- $ 29.900,00
Descripción de editorial
Slipknot and Stone Sour frontman Corey Taylor's New York Times bestselling treatise on sin and the nature of it
For the first time, Slipknot and Stone Sour frontman Corey Taylor speaks directly to his fans and shares his worldview about life as a sinner. And Taylor knows how to sin. As a small-town hero in the early '90s, he threw himself into a hard-drinking, fierce-loving, live-for-the-moment life; when his music exploded, he found himself rich, wanted, and on the road. But soon his extreme lifestyle led him to question what it means to sin and whether it could-or should-be cast in a different light. After all, if sin makes us human how wrong can it be?Now updated with a new Afterword by the author, Seven Deadly Sins is a brutally honest look "at a life that could have gone horribly wrong at any turn," and the soul-searching and self-discovery it took to set it right.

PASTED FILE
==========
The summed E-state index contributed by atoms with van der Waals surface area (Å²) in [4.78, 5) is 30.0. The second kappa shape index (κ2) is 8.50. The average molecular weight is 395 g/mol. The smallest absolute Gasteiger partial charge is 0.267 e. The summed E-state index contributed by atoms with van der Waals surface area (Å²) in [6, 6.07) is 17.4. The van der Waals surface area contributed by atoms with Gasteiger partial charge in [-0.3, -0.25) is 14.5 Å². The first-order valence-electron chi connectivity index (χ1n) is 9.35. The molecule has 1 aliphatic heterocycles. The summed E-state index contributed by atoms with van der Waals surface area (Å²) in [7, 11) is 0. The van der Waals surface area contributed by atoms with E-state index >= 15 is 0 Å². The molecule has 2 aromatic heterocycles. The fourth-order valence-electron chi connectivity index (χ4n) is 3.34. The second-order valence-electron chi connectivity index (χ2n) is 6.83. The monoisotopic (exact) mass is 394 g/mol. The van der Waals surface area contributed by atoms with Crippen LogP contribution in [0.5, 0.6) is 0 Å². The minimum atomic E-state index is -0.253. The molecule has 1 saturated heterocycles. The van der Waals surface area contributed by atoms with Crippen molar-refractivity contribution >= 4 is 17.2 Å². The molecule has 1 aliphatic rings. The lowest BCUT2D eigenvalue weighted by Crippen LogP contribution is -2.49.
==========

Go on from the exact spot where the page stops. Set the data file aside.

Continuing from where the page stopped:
Fans of the heavy metal band Slipknot will eagerly devour its lead singer/songwriter Taylor's first book, which displays a prose that perfectly captures the supercharged energy, aggression, and outrageousness of Slipknot's music ("I was still kicking emotional crabs out of my soul crotch, reaching for the razor while rinsing out the Rid"). Starting with the premise that the seven deadly sins should be changed to "the seven petty sins," since the old ones are outdated and "barely PG-13," he ends by offering a list he calls the New Seven Deadly Sins," which include murder, child abuse, rape, and torture. In between, he barrels through his personal takes on positive aspects of the seven sins, such as his view of greed, "where one man's greed is another man's ambition" that "could cure cancer" even if that man only wants "the money that the patents will bring in." Overall, his hope is that people will "stop holding themselves back even slightly and start realizing potential they never dreamed existed," a hope that survived a harrowing childhood in a small Midwestern town "a cornucopia of racism, malicious intent, and ignorant torrents of pain" that he describes in the book's most powerful and moving chapter.